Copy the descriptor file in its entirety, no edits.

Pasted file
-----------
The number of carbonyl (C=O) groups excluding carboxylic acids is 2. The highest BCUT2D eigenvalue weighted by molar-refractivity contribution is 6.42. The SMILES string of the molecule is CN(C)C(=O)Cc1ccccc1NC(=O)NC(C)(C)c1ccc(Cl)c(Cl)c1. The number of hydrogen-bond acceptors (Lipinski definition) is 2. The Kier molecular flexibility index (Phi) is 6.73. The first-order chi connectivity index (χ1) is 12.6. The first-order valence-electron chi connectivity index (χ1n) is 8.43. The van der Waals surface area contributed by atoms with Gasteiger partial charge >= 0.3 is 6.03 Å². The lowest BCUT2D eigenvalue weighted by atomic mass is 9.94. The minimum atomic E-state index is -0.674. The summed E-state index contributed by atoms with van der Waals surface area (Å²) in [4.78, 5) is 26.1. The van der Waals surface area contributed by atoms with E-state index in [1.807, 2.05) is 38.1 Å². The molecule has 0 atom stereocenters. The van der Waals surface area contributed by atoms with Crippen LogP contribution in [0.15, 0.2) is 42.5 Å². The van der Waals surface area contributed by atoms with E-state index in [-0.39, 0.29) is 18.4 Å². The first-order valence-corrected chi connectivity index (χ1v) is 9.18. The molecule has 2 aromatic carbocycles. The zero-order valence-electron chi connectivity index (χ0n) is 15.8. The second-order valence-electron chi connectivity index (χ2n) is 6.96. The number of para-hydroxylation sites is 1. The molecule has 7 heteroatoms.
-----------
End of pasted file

The number of carbonyl (C=O) groups excluding carboxylic acids is 2. The highest BCUT2D eigenvalue weighted by molar-refractivity contribution is 6.42. The SMILES string of the molecule is CN(C)C(=O)Cc1ccccc1NC(=O)NC(C)(C)c1ccc(Cl)c(Cl)c1. The number of hydrogen-bond acceptors (Lipinski definition) is 2. The Kier molecular flexibility index (Phi) is 6.73. The first-order chi connectivity index (χ1) is 12.6. The first-order valence-electron chi connectivity index (χ1n) is 8.43. The van der Waals surface area contributed by atoms with Gasteiger partial charge >= 0.3 is 6.03 Å². The lowest BCUT2D eigenvalue weighted by atomic mass is 9.94. The minimum atomic E-state index is -0.674. The summed E-state index contributed by atoms with van der Waals surface area (Å²) in [4.78, 5) is 26.1. The van der Waals surface area contributed by atoms with E-state index in [1.807, 2.05) is 38.1 Å². The molecule has 0 atom stereocenters. The van der Waals surface area contributed by atoms with Crippen LogP contribution in [0.15, 0.2) is 42.5 Å². The van der Waals surface area contributed by atoms with E-state index in [-0.39, 0.29) is 18.4 Å². The first-order valence-corrected chi connectivity index (χ1v) is 9.18. The molecule has 2 aromatic carbocycles. The zero-order valence-electron chi connectivity index (χ0n) is 15.8. The second-order valence-electron chi connectivity index (χ2n) is 6.96. The number of para-hydroxylation sites is 1. The molecule has 7 heteroatoms.